Kids are back in school, which means they aren’t only hitting their books – they’re also participating in fall sports. Education is undeniably important for child and teenage development, but so too is being physically active.
Between physical education classes and, obviously, school-sponsored sports teams, students have plenty of opportunity to be active. That’s great news, because there are so many benefits to exercise, sports, and physical activity. Unfortunately, there is always a certain degree of injury risk as well, and foot and ankle sports injuries are fairly common.
Lower limb sports injuries fall into two broad categories – acute and chronic. Acute injuries happen in response to a sudden, traumatic incident, such as an infielder misjudging a low, line drive and getting hit hard in the shinbone with the ball. Another example is a soccer player who plants his cleats into the ground—while the rest of his body continues to move forward—and sprains his big toe.
Conversely, chronic sports injuries have a gradual onset. They develop over time in response to an accumulation of forces on a specific area. Examples of these include basketball players who develop stress fractures from running on hard courts and runners who develop tendonitis in their Achilles tendon from overuse.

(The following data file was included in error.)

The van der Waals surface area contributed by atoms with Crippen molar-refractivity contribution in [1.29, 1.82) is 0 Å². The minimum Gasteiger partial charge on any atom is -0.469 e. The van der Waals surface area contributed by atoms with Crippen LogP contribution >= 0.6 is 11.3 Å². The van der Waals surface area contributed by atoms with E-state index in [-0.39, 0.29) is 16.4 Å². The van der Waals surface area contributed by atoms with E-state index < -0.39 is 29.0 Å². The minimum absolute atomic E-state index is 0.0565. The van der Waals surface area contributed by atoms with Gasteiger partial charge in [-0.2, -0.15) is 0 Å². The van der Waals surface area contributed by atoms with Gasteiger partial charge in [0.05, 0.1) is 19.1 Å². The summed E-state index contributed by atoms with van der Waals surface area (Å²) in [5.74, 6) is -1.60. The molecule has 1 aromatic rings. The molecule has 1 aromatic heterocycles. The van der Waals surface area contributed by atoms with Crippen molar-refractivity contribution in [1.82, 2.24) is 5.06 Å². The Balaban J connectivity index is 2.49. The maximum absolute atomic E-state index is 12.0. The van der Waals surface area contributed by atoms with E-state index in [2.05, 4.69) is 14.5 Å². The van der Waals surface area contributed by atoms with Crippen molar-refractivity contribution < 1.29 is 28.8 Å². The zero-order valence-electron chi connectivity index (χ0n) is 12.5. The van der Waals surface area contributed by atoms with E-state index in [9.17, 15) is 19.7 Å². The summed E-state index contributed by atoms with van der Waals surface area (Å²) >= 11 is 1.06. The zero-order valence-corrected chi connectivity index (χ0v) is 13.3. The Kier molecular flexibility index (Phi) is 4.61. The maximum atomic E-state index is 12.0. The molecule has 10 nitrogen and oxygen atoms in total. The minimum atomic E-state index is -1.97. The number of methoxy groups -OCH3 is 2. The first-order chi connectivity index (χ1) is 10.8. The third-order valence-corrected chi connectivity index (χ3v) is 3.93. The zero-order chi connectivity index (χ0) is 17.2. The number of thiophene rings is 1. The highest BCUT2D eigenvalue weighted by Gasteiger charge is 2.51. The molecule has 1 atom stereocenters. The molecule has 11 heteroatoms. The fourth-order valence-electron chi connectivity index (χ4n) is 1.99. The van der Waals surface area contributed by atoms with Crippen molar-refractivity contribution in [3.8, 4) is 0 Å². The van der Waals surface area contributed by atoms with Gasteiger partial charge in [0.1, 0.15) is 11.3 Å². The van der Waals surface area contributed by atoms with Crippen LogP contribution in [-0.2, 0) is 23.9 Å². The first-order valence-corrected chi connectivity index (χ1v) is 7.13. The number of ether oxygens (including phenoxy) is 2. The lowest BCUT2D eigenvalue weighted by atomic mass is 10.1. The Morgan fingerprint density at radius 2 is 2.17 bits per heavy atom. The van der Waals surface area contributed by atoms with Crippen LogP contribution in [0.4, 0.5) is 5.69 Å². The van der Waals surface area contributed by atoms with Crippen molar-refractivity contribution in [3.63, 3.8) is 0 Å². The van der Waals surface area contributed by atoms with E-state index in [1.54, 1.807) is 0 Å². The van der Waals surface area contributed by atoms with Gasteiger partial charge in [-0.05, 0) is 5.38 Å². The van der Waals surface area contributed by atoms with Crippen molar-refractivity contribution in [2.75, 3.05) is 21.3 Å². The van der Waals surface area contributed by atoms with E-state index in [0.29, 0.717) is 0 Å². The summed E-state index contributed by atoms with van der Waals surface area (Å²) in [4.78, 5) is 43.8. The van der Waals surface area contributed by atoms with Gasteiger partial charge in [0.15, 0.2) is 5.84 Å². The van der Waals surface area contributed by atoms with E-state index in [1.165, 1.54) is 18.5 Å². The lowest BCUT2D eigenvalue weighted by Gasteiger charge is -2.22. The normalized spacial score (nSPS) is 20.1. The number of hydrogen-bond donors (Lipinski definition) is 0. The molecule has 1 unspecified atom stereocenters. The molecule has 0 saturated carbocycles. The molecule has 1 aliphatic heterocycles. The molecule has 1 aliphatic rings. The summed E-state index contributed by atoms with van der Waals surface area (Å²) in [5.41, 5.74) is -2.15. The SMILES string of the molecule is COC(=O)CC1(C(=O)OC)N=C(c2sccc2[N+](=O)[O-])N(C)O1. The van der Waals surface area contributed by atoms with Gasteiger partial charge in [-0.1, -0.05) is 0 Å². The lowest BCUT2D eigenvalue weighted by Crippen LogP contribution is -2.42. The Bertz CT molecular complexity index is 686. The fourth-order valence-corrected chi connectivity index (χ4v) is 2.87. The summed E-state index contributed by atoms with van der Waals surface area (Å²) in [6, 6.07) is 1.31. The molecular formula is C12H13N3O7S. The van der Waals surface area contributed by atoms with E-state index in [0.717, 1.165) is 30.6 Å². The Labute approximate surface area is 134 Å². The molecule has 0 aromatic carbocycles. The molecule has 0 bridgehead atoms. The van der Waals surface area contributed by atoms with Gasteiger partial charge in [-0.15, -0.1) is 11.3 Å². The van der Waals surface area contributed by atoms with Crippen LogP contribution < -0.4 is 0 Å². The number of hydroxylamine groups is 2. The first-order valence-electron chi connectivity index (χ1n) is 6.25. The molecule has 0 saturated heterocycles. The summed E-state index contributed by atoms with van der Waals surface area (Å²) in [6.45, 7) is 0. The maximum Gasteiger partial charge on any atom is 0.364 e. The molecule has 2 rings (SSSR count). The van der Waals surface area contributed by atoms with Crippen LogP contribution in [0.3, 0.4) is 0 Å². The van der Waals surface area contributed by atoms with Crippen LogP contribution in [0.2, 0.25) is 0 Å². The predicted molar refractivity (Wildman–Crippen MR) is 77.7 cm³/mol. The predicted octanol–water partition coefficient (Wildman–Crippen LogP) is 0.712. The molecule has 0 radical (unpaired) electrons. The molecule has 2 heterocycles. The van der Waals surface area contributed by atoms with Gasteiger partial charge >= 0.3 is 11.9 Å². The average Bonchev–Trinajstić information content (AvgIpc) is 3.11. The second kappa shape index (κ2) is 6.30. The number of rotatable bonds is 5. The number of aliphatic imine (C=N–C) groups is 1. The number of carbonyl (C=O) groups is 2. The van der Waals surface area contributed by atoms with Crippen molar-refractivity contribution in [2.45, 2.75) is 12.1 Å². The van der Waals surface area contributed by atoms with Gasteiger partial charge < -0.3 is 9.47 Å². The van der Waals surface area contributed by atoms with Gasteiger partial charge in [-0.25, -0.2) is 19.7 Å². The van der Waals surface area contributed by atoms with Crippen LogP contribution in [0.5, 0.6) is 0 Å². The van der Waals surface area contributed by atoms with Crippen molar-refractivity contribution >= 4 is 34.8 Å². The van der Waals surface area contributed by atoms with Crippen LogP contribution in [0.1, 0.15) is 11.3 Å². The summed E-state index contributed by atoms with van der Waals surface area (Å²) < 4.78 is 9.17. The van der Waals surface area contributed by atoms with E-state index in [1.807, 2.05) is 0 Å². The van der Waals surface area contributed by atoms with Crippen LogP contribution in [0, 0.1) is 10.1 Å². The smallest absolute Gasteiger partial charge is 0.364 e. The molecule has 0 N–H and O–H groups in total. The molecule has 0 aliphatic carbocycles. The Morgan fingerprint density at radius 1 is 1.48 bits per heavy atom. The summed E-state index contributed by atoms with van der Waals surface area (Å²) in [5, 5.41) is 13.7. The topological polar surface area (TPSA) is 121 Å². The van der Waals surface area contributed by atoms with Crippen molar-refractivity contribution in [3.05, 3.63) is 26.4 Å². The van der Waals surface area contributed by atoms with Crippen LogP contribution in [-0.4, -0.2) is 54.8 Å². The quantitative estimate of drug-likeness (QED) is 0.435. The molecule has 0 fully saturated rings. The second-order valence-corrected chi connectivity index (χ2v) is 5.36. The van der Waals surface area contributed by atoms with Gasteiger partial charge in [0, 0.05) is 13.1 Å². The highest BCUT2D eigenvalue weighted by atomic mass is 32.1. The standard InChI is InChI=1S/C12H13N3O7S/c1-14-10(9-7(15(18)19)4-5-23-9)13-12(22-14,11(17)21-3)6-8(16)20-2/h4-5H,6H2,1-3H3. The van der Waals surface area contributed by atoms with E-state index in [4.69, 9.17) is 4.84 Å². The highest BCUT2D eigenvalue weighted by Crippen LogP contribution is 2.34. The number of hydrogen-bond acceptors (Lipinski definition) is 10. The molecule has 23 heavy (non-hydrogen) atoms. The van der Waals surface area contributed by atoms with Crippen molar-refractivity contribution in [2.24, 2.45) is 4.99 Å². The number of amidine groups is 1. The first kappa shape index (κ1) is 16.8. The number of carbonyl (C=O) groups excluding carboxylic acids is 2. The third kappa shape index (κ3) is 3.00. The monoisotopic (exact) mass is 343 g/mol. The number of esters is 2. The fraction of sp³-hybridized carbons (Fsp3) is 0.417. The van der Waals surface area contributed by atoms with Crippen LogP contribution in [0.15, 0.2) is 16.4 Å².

While there are numerous foot and ankle sports injuries, some of the most common include:
- Ankle sprains. Even for non-athletes, these are common lower limb injuries. This occurs when the ligaments connecting the ankle bones are extended beyond their intended range of motion.
- Achilles tendinitis. Too much high-impact activity, or sudden increases in intensity, leads to problems for the Achilles tendon. This injury is marked by pain in the back of the heel during and following activity.
- Fractures. Sports involving solid objects (baseball bats, hockey sticks, balls, pucks) and hard surfaces come with a certain degree of risk for broken foot and ankle bones.
- Stress fractures. Unlike other breaks, stress fractures are surface level cracks in bones that typically develop in response to overuse.
- Turf toe. In the earlier example of the soccer player, his big toe sprain is called turf toe. Many fans recognize the term because it can keep favorite athletes out of action for some time.
The important thing to remember when it comes to foot and ankle sports injuries is that they need to be properly healed before you get back to action. Remember, the pain you experience is really your body’s way of letting you know you need to rest. Of course, it’s also a sign that you should come see us here at Foot Specialists of Long Island!
Call our Massapequa, NY office if you are injured and in need of professional treatment. You can reach us at (516) 804-9038.